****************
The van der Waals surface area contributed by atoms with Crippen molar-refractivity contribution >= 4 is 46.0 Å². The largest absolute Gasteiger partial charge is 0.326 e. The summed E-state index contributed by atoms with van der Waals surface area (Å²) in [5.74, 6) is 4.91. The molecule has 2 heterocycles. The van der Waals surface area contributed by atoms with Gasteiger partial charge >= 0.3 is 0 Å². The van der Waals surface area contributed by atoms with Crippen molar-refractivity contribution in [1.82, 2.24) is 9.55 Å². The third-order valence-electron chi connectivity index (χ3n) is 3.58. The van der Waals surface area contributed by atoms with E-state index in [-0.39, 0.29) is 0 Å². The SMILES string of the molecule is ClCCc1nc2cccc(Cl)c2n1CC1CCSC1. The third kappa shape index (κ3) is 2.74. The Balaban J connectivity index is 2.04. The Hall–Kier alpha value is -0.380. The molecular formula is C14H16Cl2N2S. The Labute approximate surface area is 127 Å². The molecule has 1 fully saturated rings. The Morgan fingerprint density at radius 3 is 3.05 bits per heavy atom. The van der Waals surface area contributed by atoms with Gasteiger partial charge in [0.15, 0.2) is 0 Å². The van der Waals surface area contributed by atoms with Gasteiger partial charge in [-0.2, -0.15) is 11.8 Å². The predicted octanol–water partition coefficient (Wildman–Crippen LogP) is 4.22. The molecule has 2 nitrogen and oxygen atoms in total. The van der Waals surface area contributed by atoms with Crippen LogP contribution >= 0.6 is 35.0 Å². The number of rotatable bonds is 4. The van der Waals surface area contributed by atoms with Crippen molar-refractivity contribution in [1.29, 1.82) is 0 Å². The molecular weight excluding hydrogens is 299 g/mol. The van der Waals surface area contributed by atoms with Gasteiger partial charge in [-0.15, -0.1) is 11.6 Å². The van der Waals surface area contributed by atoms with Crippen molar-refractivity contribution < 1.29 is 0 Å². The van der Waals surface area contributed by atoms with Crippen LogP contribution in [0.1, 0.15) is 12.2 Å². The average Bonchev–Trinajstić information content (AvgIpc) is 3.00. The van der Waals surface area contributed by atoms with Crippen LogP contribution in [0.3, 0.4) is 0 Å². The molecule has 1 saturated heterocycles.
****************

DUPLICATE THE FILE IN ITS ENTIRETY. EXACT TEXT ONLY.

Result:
The van der Waals surface area contributed by atoms with Crippen molar-refractivity contribution >= 4 is 46.0 Å². The largest absolute Gasteiger partial charge is 0.326 e. The summed E-state index contributed by atoms with van der Waals surface area (Å²) in [5.74, 6) is 4.91. The molecule has 2 heterocycles. The van der Waals surface area contributed by atoms with Gasteiger partial charge >= 0.3 is 0 Å². The van der Waals surface area contributed by atoms with Crippen molar-refractivity contribution in [1.82, 2.24) is 9.55 Å². The third-order valence-electron chi connectivity index (χ3n) is 3.58. The van der Waals surface area contributed by atoms with E-state index in [-0.39, 0.29) is 0 Å². The SMILES string of the molecule is ClCCc1nc2cccc(Cl)c2n1CC1CCSC1. The third kappa shape index (κ3) is 2.74. The Balaban J connectivity index is 2.04. The Hall–Kier alpha value is -0.380. The molecular formula is C14H16Cl2N2S. The Labute approximate surface area is 127 Å². The molecule has 1 fully saturated rings. The Morgan fingerprint density at radius 3 is 3.05 bits per heavy atom. The van der Waals surface area contributed by atoms with Gasteiger partial charge in [0.15, 0.2) is 0 Å². The van der Waals surface area contributed by atoms with Gasteiger partial charge in [-0.2, -0.15) is 11.8 Å². The predicted octanol–water partition coefficient (Wildman–Crippen LogP) is 4.22. The molecule has 2 nitrogen and oxygen atoms in total. The van der Waals surface area contributed by atoms with Crippen LogP contribution >= 0.6 is 35.0 Å². The number of rotatable bonds is 4. The van der Waals surface area contributed by atoms with Crippen molar-refractivity contribution in [1.29, 1.82) is 0 Å². The molecular weight excluding hydrogens is 299 g/mol. The van der Waals surface area contributed by atoms with Gasteiger partial charge in [-0.15, -0.1) is 11.6 Å². The van der Waals surface area contributed by atoms with Crippen molar-refractivity contribution < 1.29 is 0 Å². The van der Waals surface area contributed by atoms with Crippen LogP contribution in [0.1, 0.15) is 12.2 Å². The average Bonchev–Trinajstić information content (AvgIpc) is 3.00. The van der Waals surface area contributed by atoms with Crippen LogP contribution in [0.3, 0.4) is 0 Å². The molecule has 1 saturated heterocycles.